It’s also why so many people (even non-Christians) do good works for others (such as volunteer work); it makes them feel more deserving of their supposed “salvation”. Calvinists teach that we cannot do good things unless we have been quickened by the Spirit, yet many clearly unsaved people still do good works for others, often more so than many Christians!


Galatians 4:10Ye observe days, and months, and times, and years.


observeparatereo (to stand beside and watch; watch assiduously; observe carefully; keep requirements scrupulously; to neglect nothing requisite to the religious observance of)

In other words, they serve with scrupulous religious fervour. If they miss out on one requirement, what might that do to their options for the future? Or maybe not doing as much as possible might demonstrate that one is not actually saved? Such people can often feel that if they cannot keep up with their strict work ethic or regime, then they have to consider the possibility that they may not have been saved in the first place. Doubts and fears plague them. They are like the JWs who must assiduously do every possible outreach or else someone else might get in ahead of them.


days – such as the Day of Atonement and other special religious days. It would also refer to their weekly sabbath; just note how many rules orthodox Jews obey even today with regard to their sabbath.

Romans 14:5-65One man esteemeth one day above another: another esteemeth every day [alike]. Let every man be fully persuaded in his own mind. 6He that regardeth the day, regardeth [it] unto the Lord; and he that regardeth not the day, to the Lord he doth not regard [it]. He that eateth, eateth to the Lord, for he giveth God thanks; and he that eateth not, to the Lord he eateth not, and giveth God thanks.

Colossians 2:16-1716Let no man therefore judge you in meat, or in drink, or in respect of an holyday, or of the new moon, or of the sabbath [days]: 17Which are a shadow of things to come; but the body [is] of Christ.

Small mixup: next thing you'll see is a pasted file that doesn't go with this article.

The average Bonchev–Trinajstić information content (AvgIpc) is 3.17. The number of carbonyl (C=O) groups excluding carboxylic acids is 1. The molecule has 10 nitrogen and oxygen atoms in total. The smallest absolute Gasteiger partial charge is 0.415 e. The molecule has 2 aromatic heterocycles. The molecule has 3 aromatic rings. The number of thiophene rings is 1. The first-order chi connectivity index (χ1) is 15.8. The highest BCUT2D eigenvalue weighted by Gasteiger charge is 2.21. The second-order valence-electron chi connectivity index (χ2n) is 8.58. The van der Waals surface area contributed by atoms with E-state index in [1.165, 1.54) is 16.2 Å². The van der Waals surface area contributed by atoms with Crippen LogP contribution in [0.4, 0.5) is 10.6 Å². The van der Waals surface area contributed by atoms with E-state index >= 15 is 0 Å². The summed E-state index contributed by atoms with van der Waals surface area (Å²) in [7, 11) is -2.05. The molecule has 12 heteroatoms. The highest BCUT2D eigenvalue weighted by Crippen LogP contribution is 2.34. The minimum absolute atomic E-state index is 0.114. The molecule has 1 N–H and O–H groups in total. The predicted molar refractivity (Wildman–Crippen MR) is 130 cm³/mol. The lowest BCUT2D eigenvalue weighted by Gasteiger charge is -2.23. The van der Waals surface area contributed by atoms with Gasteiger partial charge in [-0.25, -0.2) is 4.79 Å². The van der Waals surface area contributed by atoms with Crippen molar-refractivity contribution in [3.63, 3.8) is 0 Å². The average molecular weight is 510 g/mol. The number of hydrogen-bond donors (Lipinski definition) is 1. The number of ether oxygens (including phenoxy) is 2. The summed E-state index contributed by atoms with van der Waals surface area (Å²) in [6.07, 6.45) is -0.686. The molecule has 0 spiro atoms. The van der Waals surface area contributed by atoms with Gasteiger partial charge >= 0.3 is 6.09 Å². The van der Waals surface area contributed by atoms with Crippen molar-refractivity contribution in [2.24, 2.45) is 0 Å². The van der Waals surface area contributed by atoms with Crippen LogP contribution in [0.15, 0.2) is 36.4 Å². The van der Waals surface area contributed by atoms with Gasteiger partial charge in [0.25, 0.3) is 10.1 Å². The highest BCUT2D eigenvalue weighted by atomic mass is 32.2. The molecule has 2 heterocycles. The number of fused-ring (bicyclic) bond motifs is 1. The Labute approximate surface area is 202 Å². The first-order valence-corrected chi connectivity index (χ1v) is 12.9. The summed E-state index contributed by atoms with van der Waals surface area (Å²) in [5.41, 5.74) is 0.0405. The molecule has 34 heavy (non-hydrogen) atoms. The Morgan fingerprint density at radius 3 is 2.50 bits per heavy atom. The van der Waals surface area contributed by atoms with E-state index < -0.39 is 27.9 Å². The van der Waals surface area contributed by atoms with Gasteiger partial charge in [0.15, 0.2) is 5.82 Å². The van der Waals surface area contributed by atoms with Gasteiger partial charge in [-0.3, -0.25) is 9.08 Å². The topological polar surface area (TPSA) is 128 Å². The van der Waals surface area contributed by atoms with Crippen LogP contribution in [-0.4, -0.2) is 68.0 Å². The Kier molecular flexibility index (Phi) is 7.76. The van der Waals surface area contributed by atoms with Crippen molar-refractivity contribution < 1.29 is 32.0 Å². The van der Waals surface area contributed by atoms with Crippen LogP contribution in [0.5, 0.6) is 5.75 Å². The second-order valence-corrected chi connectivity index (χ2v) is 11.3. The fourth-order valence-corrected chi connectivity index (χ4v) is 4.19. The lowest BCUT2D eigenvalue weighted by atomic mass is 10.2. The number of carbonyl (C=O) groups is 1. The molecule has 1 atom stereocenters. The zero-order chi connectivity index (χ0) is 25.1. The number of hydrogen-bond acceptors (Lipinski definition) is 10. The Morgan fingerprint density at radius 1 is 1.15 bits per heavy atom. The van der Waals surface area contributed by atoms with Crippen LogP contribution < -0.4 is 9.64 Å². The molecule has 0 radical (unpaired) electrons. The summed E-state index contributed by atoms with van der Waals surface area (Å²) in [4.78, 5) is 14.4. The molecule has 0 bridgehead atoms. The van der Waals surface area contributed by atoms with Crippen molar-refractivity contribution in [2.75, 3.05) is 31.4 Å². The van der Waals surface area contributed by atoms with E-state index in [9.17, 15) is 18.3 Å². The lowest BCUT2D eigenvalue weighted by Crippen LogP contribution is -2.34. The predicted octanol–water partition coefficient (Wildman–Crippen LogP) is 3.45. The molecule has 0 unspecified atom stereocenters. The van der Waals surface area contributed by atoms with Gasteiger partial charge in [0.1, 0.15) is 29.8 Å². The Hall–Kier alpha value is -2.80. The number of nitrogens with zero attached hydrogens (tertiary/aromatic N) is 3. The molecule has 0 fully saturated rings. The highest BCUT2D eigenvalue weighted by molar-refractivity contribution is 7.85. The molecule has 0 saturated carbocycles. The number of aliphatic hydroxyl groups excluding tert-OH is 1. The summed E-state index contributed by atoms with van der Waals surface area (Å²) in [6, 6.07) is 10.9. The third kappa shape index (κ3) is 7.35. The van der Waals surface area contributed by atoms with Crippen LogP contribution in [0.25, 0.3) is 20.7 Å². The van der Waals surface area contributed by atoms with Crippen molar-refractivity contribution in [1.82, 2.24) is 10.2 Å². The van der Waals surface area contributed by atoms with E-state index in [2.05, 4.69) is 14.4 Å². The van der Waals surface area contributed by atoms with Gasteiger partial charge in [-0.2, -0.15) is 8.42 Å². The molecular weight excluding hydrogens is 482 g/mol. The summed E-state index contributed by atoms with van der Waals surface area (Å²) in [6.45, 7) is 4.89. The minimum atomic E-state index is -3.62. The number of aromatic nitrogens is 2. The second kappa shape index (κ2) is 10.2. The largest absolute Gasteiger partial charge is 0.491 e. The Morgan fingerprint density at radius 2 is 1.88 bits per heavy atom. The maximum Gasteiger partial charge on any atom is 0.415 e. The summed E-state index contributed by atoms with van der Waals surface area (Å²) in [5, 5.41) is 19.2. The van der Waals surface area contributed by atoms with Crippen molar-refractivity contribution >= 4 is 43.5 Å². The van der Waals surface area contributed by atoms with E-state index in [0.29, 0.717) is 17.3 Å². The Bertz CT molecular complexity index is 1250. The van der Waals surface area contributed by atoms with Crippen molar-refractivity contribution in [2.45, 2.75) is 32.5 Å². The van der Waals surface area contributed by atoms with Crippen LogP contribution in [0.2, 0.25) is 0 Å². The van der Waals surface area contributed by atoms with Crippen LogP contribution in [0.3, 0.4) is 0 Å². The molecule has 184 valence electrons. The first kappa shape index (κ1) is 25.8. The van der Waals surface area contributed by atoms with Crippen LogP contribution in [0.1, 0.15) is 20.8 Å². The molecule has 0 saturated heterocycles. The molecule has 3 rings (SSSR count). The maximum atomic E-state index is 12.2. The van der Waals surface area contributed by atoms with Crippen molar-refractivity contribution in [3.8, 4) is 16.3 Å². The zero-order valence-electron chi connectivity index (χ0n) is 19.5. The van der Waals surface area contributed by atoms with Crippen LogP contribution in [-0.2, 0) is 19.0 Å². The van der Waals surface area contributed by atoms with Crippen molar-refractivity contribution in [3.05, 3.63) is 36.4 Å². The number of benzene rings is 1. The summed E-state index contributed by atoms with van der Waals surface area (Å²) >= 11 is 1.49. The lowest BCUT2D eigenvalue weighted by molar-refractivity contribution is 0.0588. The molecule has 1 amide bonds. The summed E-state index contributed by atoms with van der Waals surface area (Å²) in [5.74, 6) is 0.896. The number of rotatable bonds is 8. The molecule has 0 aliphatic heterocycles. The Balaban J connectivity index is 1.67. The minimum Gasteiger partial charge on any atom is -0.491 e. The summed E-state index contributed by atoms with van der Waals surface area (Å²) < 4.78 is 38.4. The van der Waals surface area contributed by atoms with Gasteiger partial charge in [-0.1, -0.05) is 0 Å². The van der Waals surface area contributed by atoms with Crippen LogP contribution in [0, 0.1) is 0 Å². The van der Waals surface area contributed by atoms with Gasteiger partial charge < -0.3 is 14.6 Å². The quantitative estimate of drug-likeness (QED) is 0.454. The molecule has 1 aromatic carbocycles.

monthsmen (can mean a month but more specifically the time of the new moon; the first day of each month, when the new moon appeared was a festival among the Hebrews)

Thus it referred not only to the duration of a month, but also the festivals and special times of worship. Not one could be missed out, for possibly God might not look as favourably upon those who were a little lax in their service. Many religions are like this, from having to visit certain holy shrines to pilgrimages to certain cities and so on. They have to cross every “t” and dot every “i”, as the saying goes.


timeskairos (due measure; measure of time; a fixed and definite time when things come to an end or fulfilment; opportune or seasonable time; the right time; the events of time)

Thus religious “seasons” or “events” such as the Passover and Pentecost.


years – Certain years would bring certain celebrations and remembrances. Every 7 years was a sabbath year, and every 50th year was a Jubilee year (when all property would return to the original owner and Hebrew slaves and prisoners would be set free. (Leviticus 25:8-17) Today many orthodox Jews still carry out much of these religious exercises, particularly as the Babylonian Talmud interpreted them. (Their rules of worship that they brought back from captivity in Babylon dictated how they obeyed the Mosaic law.) In Jesus’ day it was the domain of the pharisees to interpret and lay down these religious laws that had to be kept in order to serve God properly. (Note Matthew 15:1-9)


1 Chronicles 23:31And to offer all burnt sacrifices unto the Lord in the sabbaths, in the new moons, and on the set feasts, by number, according to the order commanded unto them, continually before the Lord:

2 Chronicles 8:13Even after a certain rate every day, offering according to the commandment of Moses, on the sabbaths, and on the new moons, and on the solemn feasts, three times in the year, [even] in the feast of unleavened bread, and in the feast of weeks, and in the feast of tabernacles.